Part One

Sue: Snakedance… Sounds a bit rude.

After briefly glimpsing a Roger Dean album cover (“What the hell was that supposed to be?”), we join the TARDIS in flight. Sue’s jaw slackens in disbelief when Nyssa enters the console room dressed in a different outfit.

SnakedanceSue: Is that the best she could come up with after all this time? She’s had ages to think about what she was going to wear, and she still chose that? Don’t they have mirrors on the TARDIS? That skirt clashes with her top!
The Doctor: (to Nyssa) You look different.
Sue: (As the Doctor) You smell different, too. I can breathe through my nose for the first time in years.

Elsewhere, Tegan is having a bad dream.

Sue: Why is Tegan sleeping in Nyssa’s bedroom? Is there something I should know?

Meanwhile, on the planet Manussa.

Sue: Are we still on Gallifrey?
Me: No.
Sue: Are you sure about that? This looks like another airport departure lounge to me.

A very familiar face is playing Lon.

SnakedanceSue: Bloody hell, it’s Martin Clunes! Is this his first television role?
Me: Yes.
Sue: I always feel a bit queasy when I look at Martin Clunes’ face. Good actor, though.
Me: The first person who cracks a ‘behaving badly’ gag has to do the washing-up for a week.

When Lon makes a passing reference to the Mara, it sails over Sue’s head. So I rewind the scene.

Sue: The Mara. Oh yes, I remember now. The two-headed snake.
Me: No! The Mara is the giant pink snake with one head. Kinda, remember?
Sue: Kinda.
Me: That’ll do.

On Manussa, Lon is reminiscing with his mother.

Sue: The costumes are all over the place. There’s a bit of Rome over there, a bit of India over here, and a hint of Russia, too. There’s no consistency.

SnakedanceThe Doctor suspects that the Mara is hiding inside Tegan’s head, so he hypnotises her. The voice of the Mara tells the Doctor to go away.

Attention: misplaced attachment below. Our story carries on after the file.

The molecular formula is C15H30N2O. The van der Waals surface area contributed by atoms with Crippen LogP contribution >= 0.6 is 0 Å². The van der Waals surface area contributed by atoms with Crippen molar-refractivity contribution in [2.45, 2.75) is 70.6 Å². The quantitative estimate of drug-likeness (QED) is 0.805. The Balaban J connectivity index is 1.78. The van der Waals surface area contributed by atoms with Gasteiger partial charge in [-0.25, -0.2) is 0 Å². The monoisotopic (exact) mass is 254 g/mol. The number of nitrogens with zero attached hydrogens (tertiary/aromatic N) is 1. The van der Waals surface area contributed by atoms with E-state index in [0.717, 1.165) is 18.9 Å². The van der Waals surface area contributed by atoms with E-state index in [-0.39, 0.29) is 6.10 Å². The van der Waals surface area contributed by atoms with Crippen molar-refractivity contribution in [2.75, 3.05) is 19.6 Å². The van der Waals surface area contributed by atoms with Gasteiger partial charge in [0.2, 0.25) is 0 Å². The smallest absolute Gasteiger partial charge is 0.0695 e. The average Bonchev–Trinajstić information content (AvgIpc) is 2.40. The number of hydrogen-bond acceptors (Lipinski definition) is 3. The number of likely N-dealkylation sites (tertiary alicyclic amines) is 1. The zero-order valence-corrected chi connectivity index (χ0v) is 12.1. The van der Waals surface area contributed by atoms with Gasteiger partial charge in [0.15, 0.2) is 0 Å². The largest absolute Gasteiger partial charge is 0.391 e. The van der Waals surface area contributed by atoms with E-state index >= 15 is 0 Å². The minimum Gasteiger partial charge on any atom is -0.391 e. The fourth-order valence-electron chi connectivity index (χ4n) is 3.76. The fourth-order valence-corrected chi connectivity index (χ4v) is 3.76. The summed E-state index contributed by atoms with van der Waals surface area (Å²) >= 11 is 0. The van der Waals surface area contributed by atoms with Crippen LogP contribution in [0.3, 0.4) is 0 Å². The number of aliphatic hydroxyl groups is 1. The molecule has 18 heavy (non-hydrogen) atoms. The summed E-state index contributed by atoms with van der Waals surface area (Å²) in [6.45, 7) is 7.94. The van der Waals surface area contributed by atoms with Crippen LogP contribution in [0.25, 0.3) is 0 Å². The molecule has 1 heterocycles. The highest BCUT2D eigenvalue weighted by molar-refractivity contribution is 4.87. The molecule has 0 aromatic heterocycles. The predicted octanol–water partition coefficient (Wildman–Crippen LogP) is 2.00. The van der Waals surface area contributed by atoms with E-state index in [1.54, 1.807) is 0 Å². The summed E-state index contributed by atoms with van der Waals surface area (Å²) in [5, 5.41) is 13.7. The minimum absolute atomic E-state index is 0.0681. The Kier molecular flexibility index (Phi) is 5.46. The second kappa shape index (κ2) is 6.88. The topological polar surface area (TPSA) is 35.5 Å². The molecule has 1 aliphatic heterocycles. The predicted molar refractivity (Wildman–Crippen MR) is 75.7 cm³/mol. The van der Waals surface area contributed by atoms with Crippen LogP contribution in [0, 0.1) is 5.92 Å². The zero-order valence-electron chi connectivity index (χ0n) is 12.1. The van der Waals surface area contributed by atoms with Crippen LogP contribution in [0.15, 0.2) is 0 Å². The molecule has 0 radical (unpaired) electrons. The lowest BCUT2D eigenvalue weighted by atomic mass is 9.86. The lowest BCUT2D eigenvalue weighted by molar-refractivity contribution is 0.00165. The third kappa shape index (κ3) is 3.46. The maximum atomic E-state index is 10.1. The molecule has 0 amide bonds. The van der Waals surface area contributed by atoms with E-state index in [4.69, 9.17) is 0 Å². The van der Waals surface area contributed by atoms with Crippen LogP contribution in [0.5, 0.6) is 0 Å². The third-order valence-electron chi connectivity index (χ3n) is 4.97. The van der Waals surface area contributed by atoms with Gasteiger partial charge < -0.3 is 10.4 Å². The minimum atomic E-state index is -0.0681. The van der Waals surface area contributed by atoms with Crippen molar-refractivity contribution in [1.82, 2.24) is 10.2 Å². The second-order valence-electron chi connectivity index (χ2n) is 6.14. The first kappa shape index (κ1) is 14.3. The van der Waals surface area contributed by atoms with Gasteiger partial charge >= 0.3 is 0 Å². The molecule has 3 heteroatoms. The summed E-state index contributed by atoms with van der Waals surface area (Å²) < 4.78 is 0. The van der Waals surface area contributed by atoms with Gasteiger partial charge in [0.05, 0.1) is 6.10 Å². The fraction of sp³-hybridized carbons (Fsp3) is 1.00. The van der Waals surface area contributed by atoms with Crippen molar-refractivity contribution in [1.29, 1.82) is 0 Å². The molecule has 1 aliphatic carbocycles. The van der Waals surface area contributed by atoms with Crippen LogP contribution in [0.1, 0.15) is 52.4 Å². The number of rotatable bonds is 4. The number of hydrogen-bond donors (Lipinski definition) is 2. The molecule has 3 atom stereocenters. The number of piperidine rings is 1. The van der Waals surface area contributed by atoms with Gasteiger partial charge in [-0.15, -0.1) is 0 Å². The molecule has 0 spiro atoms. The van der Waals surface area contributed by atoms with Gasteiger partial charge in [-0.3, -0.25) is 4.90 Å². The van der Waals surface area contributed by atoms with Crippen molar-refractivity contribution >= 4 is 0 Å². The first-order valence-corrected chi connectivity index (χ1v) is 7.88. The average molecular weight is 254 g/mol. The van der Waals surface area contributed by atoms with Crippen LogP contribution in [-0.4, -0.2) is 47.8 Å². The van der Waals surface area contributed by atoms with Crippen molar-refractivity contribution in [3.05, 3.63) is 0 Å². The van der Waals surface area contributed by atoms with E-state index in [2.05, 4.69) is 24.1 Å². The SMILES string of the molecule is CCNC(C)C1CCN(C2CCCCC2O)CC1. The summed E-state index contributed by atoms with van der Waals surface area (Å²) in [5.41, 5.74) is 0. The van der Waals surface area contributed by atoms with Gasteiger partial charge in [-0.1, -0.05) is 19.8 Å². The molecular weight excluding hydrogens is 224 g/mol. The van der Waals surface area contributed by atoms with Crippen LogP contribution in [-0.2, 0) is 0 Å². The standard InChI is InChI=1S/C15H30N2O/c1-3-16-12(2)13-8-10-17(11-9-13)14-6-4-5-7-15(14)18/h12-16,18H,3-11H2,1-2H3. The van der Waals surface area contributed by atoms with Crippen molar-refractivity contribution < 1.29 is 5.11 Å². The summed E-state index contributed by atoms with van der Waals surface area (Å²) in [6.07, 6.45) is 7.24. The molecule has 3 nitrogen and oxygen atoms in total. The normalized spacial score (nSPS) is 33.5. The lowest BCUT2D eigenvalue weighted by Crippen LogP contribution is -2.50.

Sue: That was pretty scary. It’s a good job this didn’t happen when she was working as a stewardess. (as Tegan-Mara) Chicken or beef?

Meanwhile, Lon decides to tour the local market place.

Sue: They are really pushing the boat out with this set. It’s just a shame we are stuck in a studio.
Me: Maybe it’s an indoor shopping centre?
Sue: Maybe. It reminds me of a David Tennant story, but I’m sure they went outside for that one.

The Doctor hooks Tegan up to an anti-dreaming device (“It’s basically an iPod with a really ****ed-up shuffle setting”) and then he leads her to the cave from her dream.

Sue: Surely this can’t be doing her any good. What is the Doctor playing at? Shouldn’t they be heading in the opposite direction? Isn’t this what the Mara wants them to do?

The Doctor enters the cave alone but Lon, his mother, and a tedious academic named Ambril, have beaten them to it.

Sue: He’s famous.
Me: That’s John Carson. You probably recognise his face from some Hammer Horror films that I’ve made you watch over the years.
Sue: He’s far too young for that.

She’s pointing at the Manussan guard.

Sue: I definitely know that face.
Me: Oh, yes, him. He had a show called In Bed with Medinner which we used to watch in the early 1990s. I can’t remember his name.
Sue: Bob Mills.
Me: How can you recognise Bob Mills in a non-speaking role, but you can’t recognise the Mara or Omega? How does that work?

For several minutes, Sue doesn’t say a word.

Me: You are very quiet. Are you enjoying this story too much to comment on it?
Sue: Not really. I’m struggling to get into it. I have a lot on my mind today – I’m bidding on some cabinets on eBay and I’m worried that I’ll be outbid.

Tegan escapes from Nyssa’s care and she finds herself in a fortune teller’s tent. The seer who works there is very honest.

SnakedanceSeer: I make something up. Whatever comes into my head. Whatever I think they want to hear.
Sue: She really needs to work on her sales talk if she wants to stay in business. She may as well put up a sign outside that says, ‘Hey! I’m Shit!’